Leblanc said city-wide the objective is that by 2040 two-thirds of traffic will be by walking, cycling or transit. “Recent data shows that we are clearly on track.” Another “lofty” goal, she said, is zero traffic fatalities, noting that safety arises by shifting modes, but she showed that trends are moving markedly in the right direction. However, she said, Grandview-Woodland is also home to some of the city’s top accident locations.
Regarding bike routes, Leblanc said planning should create opportunity for the reticent, and for all ages. On parking, she said planners must employ updated data on who parks when and where, to understand what our real needs are. In Grandview-Woodland, she added, attention to goods movement and port concerns are also an issue. (Clark Drive is a key corridor, as is Stewart Street on the port lands, and Powell/Dundas, McGill, Hastings, and Nanaimo streets are among others used to varying degrees.)
Planning so far: proposals and feedback
Andrew Pask, the lead planner for Grandview-Woodland, then looked at the transportation and business components of the planning work done to date. On transportation, key objectives included:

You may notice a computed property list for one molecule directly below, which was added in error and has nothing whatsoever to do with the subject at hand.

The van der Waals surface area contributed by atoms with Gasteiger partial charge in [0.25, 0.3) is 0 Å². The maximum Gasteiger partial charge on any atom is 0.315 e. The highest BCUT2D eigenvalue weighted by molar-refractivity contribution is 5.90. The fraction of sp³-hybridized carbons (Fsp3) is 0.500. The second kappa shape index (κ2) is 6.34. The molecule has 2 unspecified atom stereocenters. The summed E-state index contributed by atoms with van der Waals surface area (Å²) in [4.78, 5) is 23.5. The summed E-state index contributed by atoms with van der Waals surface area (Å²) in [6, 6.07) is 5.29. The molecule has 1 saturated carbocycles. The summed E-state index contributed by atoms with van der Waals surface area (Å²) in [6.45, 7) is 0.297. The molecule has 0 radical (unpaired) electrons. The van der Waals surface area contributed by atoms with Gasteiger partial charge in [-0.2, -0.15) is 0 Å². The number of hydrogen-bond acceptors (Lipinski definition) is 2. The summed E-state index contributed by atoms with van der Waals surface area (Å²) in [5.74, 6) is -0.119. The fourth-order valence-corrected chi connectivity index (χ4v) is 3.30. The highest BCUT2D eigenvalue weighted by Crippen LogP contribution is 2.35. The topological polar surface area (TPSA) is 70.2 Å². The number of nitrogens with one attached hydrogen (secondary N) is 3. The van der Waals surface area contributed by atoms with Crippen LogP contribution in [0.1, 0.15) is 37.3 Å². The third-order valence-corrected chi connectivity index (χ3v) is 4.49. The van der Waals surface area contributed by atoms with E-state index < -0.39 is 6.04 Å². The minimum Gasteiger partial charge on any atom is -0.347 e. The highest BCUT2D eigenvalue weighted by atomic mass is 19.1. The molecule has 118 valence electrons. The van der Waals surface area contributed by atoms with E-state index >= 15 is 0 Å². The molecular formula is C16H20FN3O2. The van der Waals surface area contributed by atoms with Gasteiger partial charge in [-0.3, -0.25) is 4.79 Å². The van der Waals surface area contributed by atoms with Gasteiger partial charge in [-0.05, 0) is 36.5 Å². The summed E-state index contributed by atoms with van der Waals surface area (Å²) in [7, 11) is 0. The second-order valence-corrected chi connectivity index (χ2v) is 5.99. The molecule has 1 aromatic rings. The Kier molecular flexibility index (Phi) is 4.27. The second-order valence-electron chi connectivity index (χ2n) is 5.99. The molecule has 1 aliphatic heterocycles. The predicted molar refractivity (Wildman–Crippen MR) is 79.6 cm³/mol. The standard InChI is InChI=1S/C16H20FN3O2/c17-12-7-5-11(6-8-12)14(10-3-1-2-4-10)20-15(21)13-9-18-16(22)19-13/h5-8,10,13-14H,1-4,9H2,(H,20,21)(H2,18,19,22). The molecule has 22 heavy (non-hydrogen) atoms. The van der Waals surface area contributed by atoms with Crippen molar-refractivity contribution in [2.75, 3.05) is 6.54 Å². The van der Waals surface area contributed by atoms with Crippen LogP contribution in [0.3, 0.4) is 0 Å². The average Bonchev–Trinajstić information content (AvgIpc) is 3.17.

- maintain and enhance a well-developed pedestrian network
- improve and expand the existing cycling network
- work with TransLink to enhance transit service
- promote the safe and efficient use of the road network, and gradually reduce car dependence
These goals were, for the most part, supported during the community feedback process, Pask, said. Opinions differed regarding bike plans on the Drive, there were calls for more traffic calming, modes of transit at Broadway and Commercial were at issue, and there were concerns about a rapid bus on the Drive and a shuttle on East First Avenue, he said. The effect of density on Broadway and Commercial congestion is also a concern, as is potential loss of parking.
Of course, the city wishes to foster a robust, resilient economy. Pask said issues ranged from protecting industrial land to maintaining retail character.
Objectives included the following:
- Support for Grandview-Woodland’s high streets, along with allowing opportunity for growth at key locations.
- Enhancing and expanding small nodes of commercial activity
- Maintaining the fine-grained commercial opportunities in residential areas